Highest Resolution Fine Grain Developer

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FilmIs4Ever

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I'm sure I'm going to get 50 different answers with this post, but I just want a general survery of what everyone thinks the best developer is in this regard. By "highest resolution fine grain" I mean the developer that gives the sharpest pictures and finest grain without losing speed, disolving the grains in the image at the cost of sharpness and so forth. I was very disturbed to find that some developers actually have elements that eat away the edges of silver crystals in a negative as it is being developed merely to help conceal grain. I'd rather have grain than unsharp pictures. Any comments?

~Karl Borowski
 

titrisol

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IMHO DDX or Clayton F76+
I have heard wonders of Xtol but due to the large size of their packs haven;t boutght it.
 

Neal

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Xtol. Well worth trying. If you want to trade grain for acutance, dilute it. Lots of folks dilute as much as 1:3. Mix and store it properly and you should have no problems.

Neal Wydra
 

Will S

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pyro

The theory with pyro is that it fills in the area between grain with stain. I use prescysol (or however you spell it) and pyrocat-hd and hardly ever see grain in my focuser.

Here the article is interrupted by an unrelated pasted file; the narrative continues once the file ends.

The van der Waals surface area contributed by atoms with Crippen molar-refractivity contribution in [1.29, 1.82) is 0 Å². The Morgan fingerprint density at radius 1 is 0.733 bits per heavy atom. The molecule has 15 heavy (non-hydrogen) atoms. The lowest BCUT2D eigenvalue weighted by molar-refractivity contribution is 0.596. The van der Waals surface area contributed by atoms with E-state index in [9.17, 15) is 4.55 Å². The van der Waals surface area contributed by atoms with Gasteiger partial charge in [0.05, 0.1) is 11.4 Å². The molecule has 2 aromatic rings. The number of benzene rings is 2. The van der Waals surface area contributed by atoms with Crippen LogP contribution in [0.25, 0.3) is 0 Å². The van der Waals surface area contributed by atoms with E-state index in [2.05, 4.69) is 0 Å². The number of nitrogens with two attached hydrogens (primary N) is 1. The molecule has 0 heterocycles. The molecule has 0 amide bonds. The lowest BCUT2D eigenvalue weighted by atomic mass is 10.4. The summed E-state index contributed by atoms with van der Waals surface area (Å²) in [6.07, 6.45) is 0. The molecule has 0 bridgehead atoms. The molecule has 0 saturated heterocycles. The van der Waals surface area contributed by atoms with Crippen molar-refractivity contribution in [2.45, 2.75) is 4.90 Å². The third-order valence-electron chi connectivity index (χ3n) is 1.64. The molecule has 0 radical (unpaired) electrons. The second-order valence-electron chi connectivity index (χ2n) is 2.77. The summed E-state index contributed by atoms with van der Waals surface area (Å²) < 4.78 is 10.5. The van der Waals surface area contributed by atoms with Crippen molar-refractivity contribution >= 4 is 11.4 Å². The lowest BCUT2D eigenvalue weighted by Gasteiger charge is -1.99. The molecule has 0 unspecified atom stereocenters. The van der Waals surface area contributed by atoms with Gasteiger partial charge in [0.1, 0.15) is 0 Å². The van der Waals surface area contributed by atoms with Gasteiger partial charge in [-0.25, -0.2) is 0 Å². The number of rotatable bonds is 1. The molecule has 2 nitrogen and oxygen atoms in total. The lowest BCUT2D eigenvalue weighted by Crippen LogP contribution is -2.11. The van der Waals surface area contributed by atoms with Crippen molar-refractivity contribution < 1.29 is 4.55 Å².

Best,

Will
 

JohnArs

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XTOL is the winner, tested in a german lab mag some years ago.
When I did an exibition from 35mm negs pushed up to 30x40cm many people asked me it is MF isn't it?
 

fschifano

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Count another vote for XTOL here. It's good stuff and doesn't go bad as long as you're careful about storage. Completely full small bottles is the key to keeping it. I like it diluted, but when I really want fine grain, I use it full strength. It will give you a little bit of extra shadow detail over the more common MQ developers as well.
 

garryl

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FilmIs4Ever said:
I'm sure I'm going to get 50 different answers with this post, but I just want a general survery of what everyone thinks the best developer is in this regard. By "highest resolution fine grain" I mean the developer that gives the sharpest pictures and finest grain without losing speed, disolving the grains in the image at the cost of sharpness and so forth. I was very disturbed to find that some developers actually have elements that eat away the edges of silver crystals in a negative as it is being developed merely to help conceal grain. I'd rather have grain than unsharp pictures. Any comments?

~Karl Borowski

I'm going to go on someones's kill list for this, but--
http://www.imx.nl/photosite/technical/BWinfo/BW-1.html
 

djklmnop

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XTOL seems to work better on T-grain films than it does on standard grain emulsions. How about Microdol-x and Perceptol? I've gotten amazingly fine grain when combined with Ilford Pan F 50.
 

Tom Stanworth

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A lot support Xtol, but this is not a sharp dev, but a fine grain dev and superb in its own right. It produces relatively low acutance tho. As for very fine grain AND acutance, this is a near impossible balancing act. The best I have seen in terms of balance was Exactol Lux which produced very fine grain and sharpness exceeding any other non staining dev I had used. In terms of fine grain and reasonable acutance DDX is pretty good but Aculux 2 is really fine and not mushy. So much depends on the film used......